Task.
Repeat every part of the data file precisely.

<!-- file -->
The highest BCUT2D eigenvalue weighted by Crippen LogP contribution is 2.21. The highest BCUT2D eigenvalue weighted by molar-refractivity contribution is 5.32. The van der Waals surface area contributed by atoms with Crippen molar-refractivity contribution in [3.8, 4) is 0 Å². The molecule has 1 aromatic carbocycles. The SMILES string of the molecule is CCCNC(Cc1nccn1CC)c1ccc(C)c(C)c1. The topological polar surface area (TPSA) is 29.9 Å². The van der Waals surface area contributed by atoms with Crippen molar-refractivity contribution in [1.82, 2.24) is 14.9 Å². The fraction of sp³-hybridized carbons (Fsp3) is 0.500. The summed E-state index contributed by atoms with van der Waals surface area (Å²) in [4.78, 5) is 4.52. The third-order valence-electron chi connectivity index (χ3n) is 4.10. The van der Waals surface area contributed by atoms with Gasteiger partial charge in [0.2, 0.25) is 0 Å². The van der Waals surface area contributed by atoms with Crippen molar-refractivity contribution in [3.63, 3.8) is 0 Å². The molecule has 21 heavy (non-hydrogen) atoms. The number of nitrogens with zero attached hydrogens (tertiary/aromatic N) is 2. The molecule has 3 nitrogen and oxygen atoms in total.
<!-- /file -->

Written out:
The highest BCUT2D eigenvalue weighted by Crippen LogP contribution is 2.21. The highest BCUT2D eigenvalue weighted by molar-refractivity contribution is 5.32. The van der Waals surface area contributed by atoms with Crippen molar-refractivity contribution in [3.8, 4) is 0 Å². The molecule has 1 aromatic carbocycles. The SMILES string of the molecule is CCCNC(Cc1nccn1CC)c1ccc(C)c(C)c1. The topological polar surface area (TPSA) is 29.9 Å². The van der Waals surface area contributed by atoms with Crippen molar-refractivity contribution in [1.82, 2.24) is 14.9 Å². The fraction of sp³-hybridized carbons (Fsp3) is 0.500. The summed E-state index contributed by atoms with van der Waals surface area (Å²) in [4.78, 5) is 4.52. The third-order valence-electron chi connectivity index (χ3n) is 4.10. The van der Waals surface area contributed by atoms with Gasteiger partial charge in [0.2, 0.25) is 0 Å². The van der Waals surface area contributed by atoms with Crippen molar-refractivity contribution in [3.63, 3.8) is 0 Å². The molecule has 21 heavy (non-hydrogen) atoms. The number of nitrogens with zero attached hydrogens (tertiary/aromatic N) is 2. The molecule has 3 nitrogen and oxygen atoms in total.